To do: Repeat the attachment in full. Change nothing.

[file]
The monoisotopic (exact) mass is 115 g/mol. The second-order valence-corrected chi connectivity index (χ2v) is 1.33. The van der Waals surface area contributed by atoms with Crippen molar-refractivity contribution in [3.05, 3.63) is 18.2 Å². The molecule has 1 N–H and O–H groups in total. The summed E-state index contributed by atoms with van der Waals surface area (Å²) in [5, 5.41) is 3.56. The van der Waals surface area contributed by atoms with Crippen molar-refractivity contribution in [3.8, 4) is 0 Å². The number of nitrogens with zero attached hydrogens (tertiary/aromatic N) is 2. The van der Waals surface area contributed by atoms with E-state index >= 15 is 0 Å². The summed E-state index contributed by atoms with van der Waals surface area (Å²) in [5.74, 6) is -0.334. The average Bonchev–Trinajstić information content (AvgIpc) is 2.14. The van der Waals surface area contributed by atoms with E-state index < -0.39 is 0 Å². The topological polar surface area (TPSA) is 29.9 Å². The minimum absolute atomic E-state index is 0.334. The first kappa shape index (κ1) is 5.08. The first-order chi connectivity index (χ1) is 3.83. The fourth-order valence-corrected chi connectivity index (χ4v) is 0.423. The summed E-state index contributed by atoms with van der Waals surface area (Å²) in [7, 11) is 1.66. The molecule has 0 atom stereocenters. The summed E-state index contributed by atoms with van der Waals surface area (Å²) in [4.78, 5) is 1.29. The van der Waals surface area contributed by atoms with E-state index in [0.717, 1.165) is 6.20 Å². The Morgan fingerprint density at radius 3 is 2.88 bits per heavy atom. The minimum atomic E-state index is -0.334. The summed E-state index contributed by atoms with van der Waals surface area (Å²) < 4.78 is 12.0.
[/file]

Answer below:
The monoisotopic (exact) mass is 115 g/mol. The second-order valence-corrected chi connectivity index (χ2v) is 1.33. The van der Waals surface area contributed by atoms with Crippen molar-refractivity contribution in [3.05, 3.63) is 18.2 Å². The molecule has 1 N–H and O–H groups in total. The summed E-state index contributed by atoms with van der Waals surface area (Å²) in [5, 5.41) is 3.56. The van der Waals surface area contributed by atoms with Crippen molar-refractivity contribution in [3.8, 4) is 0 Å². The number of nitrogens with zero attached hydrogens (tertiary/aromatic N) is 2. The van der Waals surface area contributed by atoms with E-state index >= 15 is 0 Å². The summed E-state index contributed by atoms with van der Waals surface area (Å²) in [5.74, 6) is -0.334. The average Bonchev–Trinajstić information content (AvgIpc) is 2.14. The van der Waals surface area contributed by atoms with E-state index < -0.39 is 0 Å². The topological polar surface area (TPSA) is 29.9 Å². The minimum absolute atomic E-state index is 0.334. The first kappa shape index (κ1) is 5.08. The first-order chi connectivity index (χ1) is 3.83. The fourth-order valence-corrected chi connectivity index (χ4v) is 0.423. The summed E-state index contributed by atoms with van der Waals surface area (Å²) in [7, 11) is 1.66. The molecule has 0 atom stereocenters. The summed E-state index contributed by atoms with van der Waals surface area (Å²) in [4.78, 5) is 1.29. The van der Waals surface area contributed by atoms with E-state index in [0.717, 1.165) is 6.20 Å². The Morgan fingerprint density at radius 3 is 2.88 bits per heavy atom. The minimum atomic E-state index is -0.334. The summed E-state index contributed by atoms with van der Waals surface area (Å²) < 4.78 is 12.0.